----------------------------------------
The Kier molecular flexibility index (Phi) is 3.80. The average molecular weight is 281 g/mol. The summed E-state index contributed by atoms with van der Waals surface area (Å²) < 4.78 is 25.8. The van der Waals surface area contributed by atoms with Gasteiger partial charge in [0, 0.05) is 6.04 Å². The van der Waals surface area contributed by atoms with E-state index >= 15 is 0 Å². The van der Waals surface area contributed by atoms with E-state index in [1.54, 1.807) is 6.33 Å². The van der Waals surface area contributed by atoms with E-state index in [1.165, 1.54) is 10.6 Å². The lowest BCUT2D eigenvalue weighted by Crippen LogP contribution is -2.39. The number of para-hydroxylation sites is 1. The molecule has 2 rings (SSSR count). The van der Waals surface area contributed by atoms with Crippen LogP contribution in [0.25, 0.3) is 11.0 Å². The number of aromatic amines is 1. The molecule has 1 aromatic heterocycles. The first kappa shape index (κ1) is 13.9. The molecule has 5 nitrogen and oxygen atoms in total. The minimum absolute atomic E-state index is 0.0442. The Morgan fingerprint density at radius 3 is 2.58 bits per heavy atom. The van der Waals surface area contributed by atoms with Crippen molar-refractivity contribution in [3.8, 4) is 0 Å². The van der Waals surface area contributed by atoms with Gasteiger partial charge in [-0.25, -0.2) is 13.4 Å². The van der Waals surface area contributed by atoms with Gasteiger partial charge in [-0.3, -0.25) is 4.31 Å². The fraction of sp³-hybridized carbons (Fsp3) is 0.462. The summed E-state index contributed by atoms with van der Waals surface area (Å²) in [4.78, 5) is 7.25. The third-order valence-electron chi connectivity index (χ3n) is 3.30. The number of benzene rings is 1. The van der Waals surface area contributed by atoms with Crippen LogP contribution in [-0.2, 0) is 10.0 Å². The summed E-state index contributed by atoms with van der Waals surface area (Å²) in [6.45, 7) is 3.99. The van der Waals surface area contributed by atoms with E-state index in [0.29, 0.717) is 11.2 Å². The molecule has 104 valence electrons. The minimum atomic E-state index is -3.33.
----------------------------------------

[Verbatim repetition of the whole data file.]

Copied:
The Kier molecular flexibility index (Phi) is 3.80. The average molecular weight is 281 g/mol. The summed E-state index contributed by atoms with van der Waals surface area (Å²) < 4.78 is 25.8. The van der Waals surface area contributed by atoms with Gasteiger partial charge in [0, 0.05) is 6.04 Å². The van der Waals surface area contributed by atoms with E-state index >= 15 is 0 Å². The van der Waals surface area contributed by atoms with E-state index in [1.54, 1.807) is 6.33 Å². The van der Waals surface area contributed by atoms with E-state index in [1.165, 1.54) is 10.6 Å². The lowest BCUT2D eigenvalue weighted by Crippen LogP contribution is -2.39. The number of para-hydroxylation sites is 1. The molecule has 2 rings (SSSR count). The van der Waals surface area contributed by atoms with Crippen LogP contribution in [0.25, 0.3) is 11.0 Å². The number of aromatic amines is 1. The molecule has 1 aromatic heterocycles. The first kappa shape index (κ1) is 13.9. The molecule has 5 nitrogen and oxygen atoms in total. The minimum absolute atomic E-state index is 0.0442. The Morgan fingerprint density at radius 3 is 2.58 bits per heavy atom. The van der Waals surface area contributed by atoms with Crippen molar-refractivity contribution in [3.8, 4) is 0 Å². The van der Waals surface area contributed by atoms with Gasteiger partial charge in [-0.25, -0.2) is 13.4 Å². The van der Waals surface area contributed by atoms with Gasteiger partial charge in [-0.3, -0.25) is 4.31 Å². The fraction of sp³-hybridized carbons (Fsp3) is 0.462. The summed E-state index contributed by atoms with van der Waals surface area (Å²) in [4.78, 5) is 7.25. The third-order valence-electron chi connectivity index (χ3n) is 3.30. The number of benzene rings is 1. The van der Waals surface area contributed by atoms with Crippen LogP contribution in [-0.2, 0) is 10.0 Å². The summed E-state index contributed by atoms with van der Waals surface area (Å²) in [6.45, 7) is 3.99. The van der Waals surface area contributed by atoms with E-state index in [0.29, 0.717) is 11.2 Å². The molecule has 104 valence electrons. The minimum atomic E-state index is -3.33.